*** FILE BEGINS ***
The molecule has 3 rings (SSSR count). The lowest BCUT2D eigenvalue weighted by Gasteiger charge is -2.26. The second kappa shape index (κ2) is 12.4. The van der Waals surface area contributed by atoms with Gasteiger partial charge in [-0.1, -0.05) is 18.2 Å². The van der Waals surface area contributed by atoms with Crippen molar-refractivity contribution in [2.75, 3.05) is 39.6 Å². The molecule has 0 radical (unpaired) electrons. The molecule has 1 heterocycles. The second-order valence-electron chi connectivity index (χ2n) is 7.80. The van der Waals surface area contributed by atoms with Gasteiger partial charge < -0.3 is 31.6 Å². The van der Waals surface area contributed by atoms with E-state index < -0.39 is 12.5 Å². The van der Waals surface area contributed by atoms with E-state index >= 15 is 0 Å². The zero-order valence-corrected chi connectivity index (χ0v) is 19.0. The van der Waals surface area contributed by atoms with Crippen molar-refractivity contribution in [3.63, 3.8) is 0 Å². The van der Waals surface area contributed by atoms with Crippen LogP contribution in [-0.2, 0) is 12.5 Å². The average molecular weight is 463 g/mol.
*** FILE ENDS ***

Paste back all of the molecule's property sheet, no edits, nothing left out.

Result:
The molecule has 3 rings (SSSR count). The lowest BCUT2D eigenvalue weighted by Gasteiger charge is -2.26. The second kappa shape index (κ2) is 12.4. The van der Waals surface area contributed by atoms with Gasteiger partial charge in [-0.1, -0.05) is 18.2 Å². The van der Waals surface area contributed by atoms with Crippen molar-refractivity contribution in [2.75, 3.05) is 39.6 Å². The molecule has 0 radical (unpaired) electrons. The molecule has 1 heterocycles. The second-order valence-electron chi connectivity index (χ2n) is 7.80. The van der Waals surface area contributed by atoms with Gasteiger partial charge < -0.3 is 31.6 Å². The van der Waals surface area contributed by atoms with E-state index < -0.39 is 12.5 Å². The van der Waals surface area contributed by atoms with E-state index >= 15 is 0 Å². The zero-order valence-corrected chi connectivity index (χ0v) is 19.0. The van der Waals surface area contributed by atoms with Crippen molar-refractivity contribution in [3.63, 3.8) is 0 Å². The van der Waals surface area contributed by atoms with Crippen LogP contribution in [-0.2, 0) is 12.5 Å². The average molecular weight is 463 g/mol.